Nothing worse than death
Woody Allen, although creepy, can be pretty funny. He’s the comedian who said, ”...anyone who thinks there’s nothing worse than death hasn’t spent an hour with an insurance salesman.” Laugh, but please ignore that quote — insurance is important stuff to have when disaster strikes.
Insurance policies are fashioned from obtuse stuff. They are not written to be easily understood and at times appear purposefully constructed to mislead. There are states that require insurance policies to be written in simple language; Idaho is not one of them.
For some reason corporations are usually better protected than individuals in Idaho. I wonder if it has something to do with campaign contributions? Therefore, it is always best to approach all consumer transactions in Idaho with buyer beware stamped on the palm of your hand.
Having spent my legal career analyzing insurance policies, I assure you there is no shame if you can’t understand them. I still have to pour over policies for hours on end at times to try and make sense out of their gibberish.
The vast majority of clients who have retained me for assistance with insurance claims do not understand the contents of their policies. They are often shocked to find out that coverages they thought they had do not exist or have been taken away or reduced in some fine print stored elsewhere in the policy.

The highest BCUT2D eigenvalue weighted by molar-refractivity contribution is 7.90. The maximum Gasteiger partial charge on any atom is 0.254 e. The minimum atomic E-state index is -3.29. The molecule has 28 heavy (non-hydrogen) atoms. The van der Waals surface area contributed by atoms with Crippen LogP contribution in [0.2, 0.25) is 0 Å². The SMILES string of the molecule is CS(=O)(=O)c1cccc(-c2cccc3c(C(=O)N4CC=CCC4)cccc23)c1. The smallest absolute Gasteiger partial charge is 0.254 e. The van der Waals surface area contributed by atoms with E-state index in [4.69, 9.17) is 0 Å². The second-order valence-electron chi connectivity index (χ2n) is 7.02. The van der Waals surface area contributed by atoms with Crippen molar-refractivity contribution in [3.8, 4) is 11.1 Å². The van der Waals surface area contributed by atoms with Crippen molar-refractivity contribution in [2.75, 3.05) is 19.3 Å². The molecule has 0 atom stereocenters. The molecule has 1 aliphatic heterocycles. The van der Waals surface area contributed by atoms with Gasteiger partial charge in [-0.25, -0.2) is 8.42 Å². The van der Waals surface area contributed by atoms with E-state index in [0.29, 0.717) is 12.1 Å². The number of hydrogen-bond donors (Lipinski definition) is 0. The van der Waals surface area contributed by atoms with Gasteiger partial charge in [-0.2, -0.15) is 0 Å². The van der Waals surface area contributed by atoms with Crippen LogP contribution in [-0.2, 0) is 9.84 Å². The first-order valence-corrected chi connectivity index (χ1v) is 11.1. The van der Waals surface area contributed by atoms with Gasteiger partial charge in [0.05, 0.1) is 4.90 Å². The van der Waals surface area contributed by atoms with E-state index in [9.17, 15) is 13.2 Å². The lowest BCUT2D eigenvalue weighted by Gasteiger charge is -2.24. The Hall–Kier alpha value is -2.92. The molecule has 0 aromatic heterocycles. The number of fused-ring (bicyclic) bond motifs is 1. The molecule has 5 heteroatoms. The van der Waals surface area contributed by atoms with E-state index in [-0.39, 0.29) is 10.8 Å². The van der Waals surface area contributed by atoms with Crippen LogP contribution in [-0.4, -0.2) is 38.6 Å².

Another maxim I have found to be fairly accurate about insurance policies is that the thicker the policy, the thinner the coverage. The reason is that much of the fattening language is devoted to whittling away your alleged “Cadillac” coverage.
Beware too of the the bait and switch game. Insurance policies often offer you what sounds like great coverage on one page only to reduce or take it away in some other distant section of the policy. It is hard to keep track of those tricky maneuvers when you have to jump from one page to another to comprehend your supposed benefit.
Several key areas that can be especially misleading in insurance polices are the terms “replacement cost coverage” in homeowner policies and “underinsured coverage” in auto policies.
The Charlotte fire painfully produced many total loss claims for area residents. A significant number of claimants had problems with their insurance companies. What became evident from reading many of their homeowner policies was that each company had a different definition for replacement coverage.
There was a time when buying replacement coverage meant exactly that in insurance policies. If you lost your entire home, whatever it cost to replace it was your coverage. That is often no longer the case as various formulas and definitions are now used to determine the amount of so-called replacement coverage.